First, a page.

Nicole Jacobus is charged with portraying all 4 female characters in the play. Two of her characters love Raskolnikov unconditionally – and all of Nicole’s subtlety is required to differentiate Sonia’s Christ-like love from the worrying affection of Pulkheria, our protagonist’s mother. She also has to hit the other end of the spectrum to embody Alyona, the viciously greedy pawnbroker that profits off the last trinkets of the downtrodden.

Staś Butler exclusively plays protagonist Rodion Raskolnikov – however this role comes with the tiring task of being present on-stage for the entire 90 minutes. This is no small feat, but rather than wilting, Staś uses the exhaustion to feed Raskolnikov’s hysterical tirades and sleep-deprived hallucinations. He also shoulders the burden of being our principal narrative vehicle, as it is through his visions that we discover the preceding sequence of events. By tying our perspective to Raskolnikov’s, the play sucks us into his state of mind, and the result is genuinely disorientating and trippy. Before long we begin to question which characters are actually present, and which are imagined spectres that feed on Raskolnikov’s guilt.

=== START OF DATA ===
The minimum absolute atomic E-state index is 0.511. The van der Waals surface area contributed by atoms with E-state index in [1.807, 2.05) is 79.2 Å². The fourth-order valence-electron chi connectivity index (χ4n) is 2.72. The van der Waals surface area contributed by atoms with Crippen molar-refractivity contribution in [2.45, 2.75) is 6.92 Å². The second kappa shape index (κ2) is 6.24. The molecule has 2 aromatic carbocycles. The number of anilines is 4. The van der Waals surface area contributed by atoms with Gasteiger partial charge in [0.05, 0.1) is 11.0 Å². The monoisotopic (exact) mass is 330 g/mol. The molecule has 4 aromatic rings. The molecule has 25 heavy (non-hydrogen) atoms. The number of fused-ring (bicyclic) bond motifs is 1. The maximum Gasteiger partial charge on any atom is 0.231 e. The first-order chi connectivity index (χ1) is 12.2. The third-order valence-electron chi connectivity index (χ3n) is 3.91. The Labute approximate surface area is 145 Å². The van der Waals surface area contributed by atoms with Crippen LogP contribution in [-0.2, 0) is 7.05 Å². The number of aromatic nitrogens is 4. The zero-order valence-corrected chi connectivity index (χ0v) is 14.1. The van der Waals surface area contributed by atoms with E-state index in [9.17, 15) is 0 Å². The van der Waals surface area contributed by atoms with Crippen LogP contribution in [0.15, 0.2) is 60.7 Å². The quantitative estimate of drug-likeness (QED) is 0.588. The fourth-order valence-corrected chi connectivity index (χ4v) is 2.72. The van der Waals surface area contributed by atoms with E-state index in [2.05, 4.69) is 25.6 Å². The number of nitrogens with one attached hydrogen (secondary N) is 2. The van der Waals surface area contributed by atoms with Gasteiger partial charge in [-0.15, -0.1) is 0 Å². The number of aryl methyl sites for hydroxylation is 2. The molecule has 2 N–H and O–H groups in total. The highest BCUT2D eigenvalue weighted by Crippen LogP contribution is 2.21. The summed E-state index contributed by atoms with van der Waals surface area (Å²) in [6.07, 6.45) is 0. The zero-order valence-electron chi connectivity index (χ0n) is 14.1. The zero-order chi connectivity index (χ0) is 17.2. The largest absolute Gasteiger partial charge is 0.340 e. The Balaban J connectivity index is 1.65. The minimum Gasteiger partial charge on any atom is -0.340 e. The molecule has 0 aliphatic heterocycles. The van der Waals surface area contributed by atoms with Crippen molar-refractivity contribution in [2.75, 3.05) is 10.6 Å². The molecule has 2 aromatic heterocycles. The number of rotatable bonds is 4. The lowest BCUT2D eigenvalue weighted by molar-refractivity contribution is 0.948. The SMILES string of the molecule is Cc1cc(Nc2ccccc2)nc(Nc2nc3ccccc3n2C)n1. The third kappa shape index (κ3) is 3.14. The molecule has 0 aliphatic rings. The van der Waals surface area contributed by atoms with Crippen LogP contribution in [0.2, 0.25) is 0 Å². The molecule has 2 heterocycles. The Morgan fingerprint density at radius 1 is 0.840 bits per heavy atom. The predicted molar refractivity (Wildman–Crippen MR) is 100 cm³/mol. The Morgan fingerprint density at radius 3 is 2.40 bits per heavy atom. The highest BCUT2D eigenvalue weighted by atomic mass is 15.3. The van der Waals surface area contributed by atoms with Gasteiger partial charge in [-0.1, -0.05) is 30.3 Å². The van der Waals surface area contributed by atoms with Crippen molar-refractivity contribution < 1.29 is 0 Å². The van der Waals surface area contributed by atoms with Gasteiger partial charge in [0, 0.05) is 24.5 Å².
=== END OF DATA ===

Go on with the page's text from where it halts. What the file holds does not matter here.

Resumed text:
Staś, Nicole and Tom have to switch states of mind not only with changes in character, but also with each jump from reality to flashback. To complicate matters further, the cast has the challenge of acting out characters that are, in turn, putting on an act. Porfiry, for example, is convinced of Raskolnikov’s guilt, but hides this certainty in order to string him along with his interrogation. Raskolnikov and Sonia, under the intense scrutiny of the detective, have to play the part of uninvolved innocents. This atmosphere of mutual suspicion, and each character’s inability to show their true colours, sets everyone on edge.